1. Is the dielectric constant of the liquid too low for even guided wave radar?
  2. Is software available to improve signal strength and ignore false echos?
  3. If foam is present, do you want to detect surface of foam or surface of liquid?
  4. Is a stilling well needed to reduce turbulence and foam?
  5. Will the return signal be affected by gaps/holes in the stilling well?'
  6. Will tank bottom reflect signals causing false returns?
  7. Is the non-contacting beam or guided wave radar probe located away from vessel center, agitator, coils, and inlet streams?
  8. Is the path open enough for non-contacting radar?
  9. Is the nozzle large enough for the cone (horn) antenna preferred for non-contacting radar?
  10. Will the nozzle neck be too long interfering with the horn antenna?
  11. For tall tanks and low dielectric, is the antenna large enough to handle the range and dielectric?
  12. Is the antenna size matched to stilling well size?
  13. Is high frequency radar needed for the non-contacting beam to be narrow enough for a tall tank and to avoid vessel internals?
  14. Is high frequency radar needed for recessed antenna or full port valve in nozzle?
  15. Is there too much vapor, foam, or condensation for high frequency radar?
  16. Will highest level including foam and swell be sufficiently below the radar antenna?
  17. Is the fluid too viscous, sticky, abrasive, or corrosive for guided wave radar?
  18. Is the dielectric constant so low guided wave radar is needed?
  19. Is the signal to noise ratio so low guided wave radar is needed?
  20. Is the surface so slanted a reflected signal to a non-contact device is unlikely requiring the use of guided wave radar?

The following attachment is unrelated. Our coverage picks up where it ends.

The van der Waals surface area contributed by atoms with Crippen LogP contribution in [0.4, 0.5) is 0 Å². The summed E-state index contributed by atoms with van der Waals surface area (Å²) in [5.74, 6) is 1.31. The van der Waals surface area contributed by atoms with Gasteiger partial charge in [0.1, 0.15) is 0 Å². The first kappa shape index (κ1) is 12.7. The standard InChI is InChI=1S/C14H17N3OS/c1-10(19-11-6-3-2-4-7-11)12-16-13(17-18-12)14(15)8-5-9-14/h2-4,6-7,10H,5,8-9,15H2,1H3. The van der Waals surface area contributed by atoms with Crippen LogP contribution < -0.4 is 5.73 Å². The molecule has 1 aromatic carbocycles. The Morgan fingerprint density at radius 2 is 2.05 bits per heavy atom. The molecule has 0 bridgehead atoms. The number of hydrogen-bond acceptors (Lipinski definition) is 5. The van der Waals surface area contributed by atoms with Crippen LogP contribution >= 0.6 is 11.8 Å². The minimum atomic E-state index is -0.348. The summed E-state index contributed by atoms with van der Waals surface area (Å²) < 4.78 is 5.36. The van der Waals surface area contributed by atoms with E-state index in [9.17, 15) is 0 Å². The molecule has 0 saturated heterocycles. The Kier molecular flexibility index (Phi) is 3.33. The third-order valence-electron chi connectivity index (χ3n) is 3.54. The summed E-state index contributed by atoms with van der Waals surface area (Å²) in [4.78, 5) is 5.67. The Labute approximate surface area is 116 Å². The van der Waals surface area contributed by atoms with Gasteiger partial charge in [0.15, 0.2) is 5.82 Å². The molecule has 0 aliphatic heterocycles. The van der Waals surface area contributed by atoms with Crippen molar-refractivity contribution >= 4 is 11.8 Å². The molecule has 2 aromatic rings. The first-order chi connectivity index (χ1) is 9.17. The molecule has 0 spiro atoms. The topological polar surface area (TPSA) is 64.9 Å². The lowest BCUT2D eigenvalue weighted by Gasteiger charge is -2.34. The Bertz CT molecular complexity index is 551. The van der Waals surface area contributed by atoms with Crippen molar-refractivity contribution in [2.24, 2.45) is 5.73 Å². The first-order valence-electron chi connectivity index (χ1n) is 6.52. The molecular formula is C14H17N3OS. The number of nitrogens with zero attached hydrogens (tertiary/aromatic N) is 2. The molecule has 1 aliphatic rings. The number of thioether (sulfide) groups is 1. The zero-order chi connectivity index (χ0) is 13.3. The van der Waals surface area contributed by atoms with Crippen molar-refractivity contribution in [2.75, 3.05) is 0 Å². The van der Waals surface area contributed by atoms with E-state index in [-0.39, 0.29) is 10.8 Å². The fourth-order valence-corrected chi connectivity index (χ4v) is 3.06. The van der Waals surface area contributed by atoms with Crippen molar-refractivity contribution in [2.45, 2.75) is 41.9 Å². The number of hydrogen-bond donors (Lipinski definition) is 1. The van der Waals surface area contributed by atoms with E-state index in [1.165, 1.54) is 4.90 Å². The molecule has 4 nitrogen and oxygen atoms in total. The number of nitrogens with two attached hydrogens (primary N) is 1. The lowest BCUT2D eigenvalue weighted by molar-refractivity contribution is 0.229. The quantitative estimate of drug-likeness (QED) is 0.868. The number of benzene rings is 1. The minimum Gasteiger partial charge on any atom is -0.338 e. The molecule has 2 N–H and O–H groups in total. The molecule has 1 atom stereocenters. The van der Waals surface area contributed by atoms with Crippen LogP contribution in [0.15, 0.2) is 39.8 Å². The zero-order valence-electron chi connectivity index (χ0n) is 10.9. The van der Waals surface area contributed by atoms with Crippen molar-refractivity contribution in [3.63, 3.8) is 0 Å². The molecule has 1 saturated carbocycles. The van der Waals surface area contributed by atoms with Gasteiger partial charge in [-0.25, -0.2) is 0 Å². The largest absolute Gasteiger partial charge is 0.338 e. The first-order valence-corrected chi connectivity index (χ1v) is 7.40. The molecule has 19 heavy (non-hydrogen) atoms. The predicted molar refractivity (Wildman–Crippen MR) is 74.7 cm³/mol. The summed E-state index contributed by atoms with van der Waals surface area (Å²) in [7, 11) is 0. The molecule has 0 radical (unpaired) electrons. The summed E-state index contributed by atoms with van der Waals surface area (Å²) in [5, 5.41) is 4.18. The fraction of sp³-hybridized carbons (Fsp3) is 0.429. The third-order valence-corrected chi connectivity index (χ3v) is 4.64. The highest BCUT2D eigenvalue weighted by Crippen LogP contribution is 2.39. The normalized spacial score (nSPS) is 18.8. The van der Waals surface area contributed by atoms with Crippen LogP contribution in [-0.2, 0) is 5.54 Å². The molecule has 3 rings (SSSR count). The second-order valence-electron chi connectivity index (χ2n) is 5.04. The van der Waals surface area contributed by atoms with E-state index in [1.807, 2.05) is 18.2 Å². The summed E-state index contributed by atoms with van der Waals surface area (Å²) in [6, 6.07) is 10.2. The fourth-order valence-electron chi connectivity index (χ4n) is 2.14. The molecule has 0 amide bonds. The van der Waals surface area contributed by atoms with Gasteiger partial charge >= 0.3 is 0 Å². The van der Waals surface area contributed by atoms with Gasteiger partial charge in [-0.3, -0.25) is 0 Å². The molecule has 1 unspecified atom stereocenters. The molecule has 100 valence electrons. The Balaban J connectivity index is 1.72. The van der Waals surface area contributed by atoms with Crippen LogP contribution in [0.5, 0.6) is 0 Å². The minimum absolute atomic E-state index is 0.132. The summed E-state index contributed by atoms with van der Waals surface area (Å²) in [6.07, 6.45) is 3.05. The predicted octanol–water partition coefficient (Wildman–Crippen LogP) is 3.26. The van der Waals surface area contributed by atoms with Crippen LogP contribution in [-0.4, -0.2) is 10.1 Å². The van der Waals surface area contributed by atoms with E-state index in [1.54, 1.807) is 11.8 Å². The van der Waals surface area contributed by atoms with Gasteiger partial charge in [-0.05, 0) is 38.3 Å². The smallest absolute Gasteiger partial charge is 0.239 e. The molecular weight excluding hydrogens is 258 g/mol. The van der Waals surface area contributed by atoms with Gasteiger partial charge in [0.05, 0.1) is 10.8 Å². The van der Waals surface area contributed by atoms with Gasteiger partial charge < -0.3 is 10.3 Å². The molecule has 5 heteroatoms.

21. Is the minimum clearance between guided-wave probe and vessel internals > 4 inches?
  22. Is the stilling well diameter > 4 inches for guided wave radar?
  23. Do coatings and deposits require the use of a single lead guided wave probe?
  24. Do obstructing objects require the use of coaxial guided wave probes?
  25. Does a low dielectric constant require the use of coaxial guided wave probes?
  26. Does a viscous non-coating fluid require twin guided wave probes?
  27. Is the vessel so tall, flexible guided wave probes are needed for level measurement range?
  28. Does the guided wave radar probe need to be anchored to vessel bottom to reduce sway?
  29. Does a DP need to be used for low level measurement due to erratic surface when vessel is nearly empty (e.g. voids and vortexes)?
  30. Any need for separate lightning arresters on top of the tank?
  31. Is tank properly grounded to minimize noise and transformer effect?
  32. If an electronic calibration simulation is prepared for installation, will it match actual conditions?
  33. Does the electronic housing allow removal of components for repairs while in service?
  34. Do electrical connections and enclosure meet electrical area classification and codes in plant?